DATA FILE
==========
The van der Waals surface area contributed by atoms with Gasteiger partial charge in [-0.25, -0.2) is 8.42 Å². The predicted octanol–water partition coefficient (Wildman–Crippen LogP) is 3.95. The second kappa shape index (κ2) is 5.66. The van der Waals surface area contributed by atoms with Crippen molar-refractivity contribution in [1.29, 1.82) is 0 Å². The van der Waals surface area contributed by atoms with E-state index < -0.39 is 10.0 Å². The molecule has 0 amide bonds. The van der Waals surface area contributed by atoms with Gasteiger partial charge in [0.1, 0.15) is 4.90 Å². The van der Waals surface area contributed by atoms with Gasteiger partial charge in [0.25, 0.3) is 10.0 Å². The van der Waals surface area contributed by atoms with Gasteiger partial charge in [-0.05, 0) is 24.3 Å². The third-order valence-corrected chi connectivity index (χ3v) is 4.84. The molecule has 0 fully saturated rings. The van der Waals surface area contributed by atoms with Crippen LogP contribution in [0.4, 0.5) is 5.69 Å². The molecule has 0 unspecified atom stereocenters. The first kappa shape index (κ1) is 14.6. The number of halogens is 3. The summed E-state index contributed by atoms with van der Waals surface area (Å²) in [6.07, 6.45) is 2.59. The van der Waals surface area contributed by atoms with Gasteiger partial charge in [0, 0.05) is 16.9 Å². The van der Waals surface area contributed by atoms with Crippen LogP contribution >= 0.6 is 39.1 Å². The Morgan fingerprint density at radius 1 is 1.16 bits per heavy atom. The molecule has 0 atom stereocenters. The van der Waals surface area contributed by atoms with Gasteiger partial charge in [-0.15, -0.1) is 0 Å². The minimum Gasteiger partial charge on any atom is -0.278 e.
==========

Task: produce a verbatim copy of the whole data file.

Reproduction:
The van der Waals surface area contributed by atoms with Gasteiger partial charge in [-0.25, -0.2) is 8.42 Å². The predicted octanol–water partition coefficient (Wildman–Crippen LogP) is 3.95. The second kappa shape index (κ2) is 5.66. The van der Waals surface area contributed by atoms with Crippen molar-refractivity contribution in [1.29, 1.82) is 0 Å². The van der Waals surface area contributed by atoms with E-state index < -0.39 is 10.0 Å². The molecule has 0 amide bonds. The van der Waals surface area contributed by atoms with Gasteiger partial charge in [0.1, 0.15) is 4.90 Å². The van der Waals surface area contributed by atoms with Gasteiger partial charge in [0.25, 0.3) is 10.0 Å². The van der Waals surface area contributed by atoms with Gasteiger partial charge in [-0.05, 0) is 24.3 Å². The third-order valence-corrected chi connectivity index (χ3v) is 4.84. The molecule has 0 fully saturated rings. The van der Waals surface area contributed by atoms with Crippen LogP contribution in [0.4, 0.5) is 5.69 Å². The molecule has 0 unspecified atom stereocenters. The first kappa shape index (κ1) is 14.6. The number of halogens is 3. The summed E-state index contributed by atoms with van der Waals surface area (Å²) in [6.07, 6.45) is 2.59. The van der Waals surface area contributed by atoms with Gasteiger partial charge in [0, 0.05) is 16.9 Å². The van der Waals surface area contributed by atoms with Crippen LogP contribution >= 0.6 is 39.1 Å². The Morgan fingerprint density at radius 1 is 1.16 bits per heavy atom. The molecule has 0 atom stereocenters. The van der Waals surface area contributed by atoms with Gasteiger partial charge in [-0.15, -0.1) is 0 Å². The minimum Gasteiger partial charge on any atom is -0.278 e.